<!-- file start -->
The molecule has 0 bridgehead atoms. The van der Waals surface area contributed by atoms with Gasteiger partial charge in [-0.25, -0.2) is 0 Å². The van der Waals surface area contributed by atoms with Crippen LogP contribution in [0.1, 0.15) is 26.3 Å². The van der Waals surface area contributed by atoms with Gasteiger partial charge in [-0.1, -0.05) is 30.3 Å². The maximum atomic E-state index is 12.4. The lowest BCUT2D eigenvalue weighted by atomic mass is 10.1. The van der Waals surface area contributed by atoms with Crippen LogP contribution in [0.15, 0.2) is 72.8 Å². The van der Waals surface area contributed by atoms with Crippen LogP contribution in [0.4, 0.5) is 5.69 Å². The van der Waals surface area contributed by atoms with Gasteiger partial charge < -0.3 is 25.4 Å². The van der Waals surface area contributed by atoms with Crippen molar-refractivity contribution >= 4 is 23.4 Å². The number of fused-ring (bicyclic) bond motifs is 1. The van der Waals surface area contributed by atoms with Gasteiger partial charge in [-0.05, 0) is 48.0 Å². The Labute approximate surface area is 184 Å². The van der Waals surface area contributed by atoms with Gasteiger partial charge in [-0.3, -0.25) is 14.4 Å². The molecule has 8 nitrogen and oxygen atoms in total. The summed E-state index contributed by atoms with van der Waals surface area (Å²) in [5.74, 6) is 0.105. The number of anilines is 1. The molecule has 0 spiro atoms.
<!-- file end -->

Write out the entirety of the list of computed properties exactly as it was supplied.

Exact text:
The molecule has 0 bridgehead atoms. The van der Waals surface area contributed by atoms with Gasteiger partial charge in [-0.25, -0.2) is 0 Å². The van der Waals surface area contributed by atoms with Crippen LogP contribution in [0.1, 0.15) is 26.3 Å². The van der Waals surface area contributed by atoms with Gasteiger partial charge in [-0.1, -0.05) is 30.3 Å². The maximum atomic E-state index is 12.4. The lowest BCUT2D eigenvalue weighted by atomic mass is 10.1. The van der Waals surface area contributed by atoms with Crippen LogP contribution in [0.15, 0.2) is 72.8 Å². The van der Waals surface area contributed by atoms with Crippen LogP contribution in [0.4, 0.5) is 5.69 Å². The van der Waals surface area contributed by atoms with Gasteiger partial charge < -0.3 is 25.4 Å². The van der Waals surface area contributed by atoms with Crippen molar-refractivity contribution >= 4 is 23.4 Å². The number of fused-ring (bicyclic) bond motifs is 1. The van der Waals surface area contributed by atoms with Gasteiger partial charge in [-0.05, 0) is 48.0 Å². The Labute approximate surface area is 184 Å². The van der Waals surface area contributed by atoms with Gasteiger partial charge in [-0.3, -0.25) is 14.4 Å². The molecule has 8 nitrogen and oxygen atoms in total. The summed E-state index contributed by atoms with van der Waals surface area (Å²) in [5.74, 6) is 0.105. The number of anilines is 1. The molecule has 0 spiro atoms.